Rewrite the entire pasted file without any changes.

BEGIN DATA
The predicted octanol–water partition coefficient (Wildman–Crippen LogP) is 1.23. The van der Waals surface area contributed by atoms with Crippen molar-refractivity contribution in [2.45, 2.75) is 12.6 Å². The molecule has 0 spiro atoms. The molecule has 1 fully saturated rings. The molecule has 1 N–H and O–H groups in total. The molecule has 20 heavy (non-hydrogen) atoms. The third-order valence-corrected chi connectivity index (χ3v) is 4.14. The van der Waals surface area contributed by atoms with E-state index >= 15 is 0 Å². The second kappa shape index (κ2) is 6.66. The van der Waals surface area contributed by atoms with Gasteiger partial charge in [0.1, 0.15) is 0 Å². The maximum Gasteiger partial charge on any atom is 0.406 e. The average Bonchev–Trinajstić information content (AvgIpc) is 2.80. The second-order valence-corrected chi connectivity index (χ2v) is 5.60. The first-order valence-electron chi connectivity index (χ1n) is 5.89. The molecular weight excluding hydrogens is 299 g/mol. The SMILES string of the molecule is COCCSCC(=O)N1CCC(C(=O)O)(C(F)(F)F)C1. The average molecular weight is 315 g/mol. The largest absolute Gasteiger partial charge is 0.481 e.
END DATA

The predicted octanol–water partition coefficient (Wildman–Crippen LogP) is 1.23. The van der Waals surface area contributed by atoms with Crippen molar-refractivity contribution in [2.45, 2.75) is 12.6 Å². The molecule has 0 spiro atoms. The molecule has 1 fully saturated rings. The molecule has 1 N–H and O–H groups in total. The molecule has 20 heavy (non-hydrogen) atoms. The third-order valence-corrected chi connectivity index (χ3v) is 4.14. The van der Waals surface area contributed by atoms with E-state index >= 15 is 0 Å². The second kappa shape index (κ2) is 6.66. The van der Waals surface area contributed by atoms with Gasteiger partial charge in [0.1, 0.15) is 0 Å². The maximum Gasteiger partial charge on any atom is 0.406 e. The average Bonchev–Trinajstić information content (AvgIpc) is 2.80. The second-order valence-corrected chi connectivity index (χ2v) is 5.60. The first-order valence-electron chi connectivity index (χ1n) is 5.89. The molecular weight excluding hydrogens is 299 g/mol. The SMILES string of the molecule is COCCSCC(=O)N1CCC(C(=O)O)(C(F)(F)F)C1. The average molecular weight is 315 g/mol. The largest absolute Gasteiger partial charge is 0.481 e.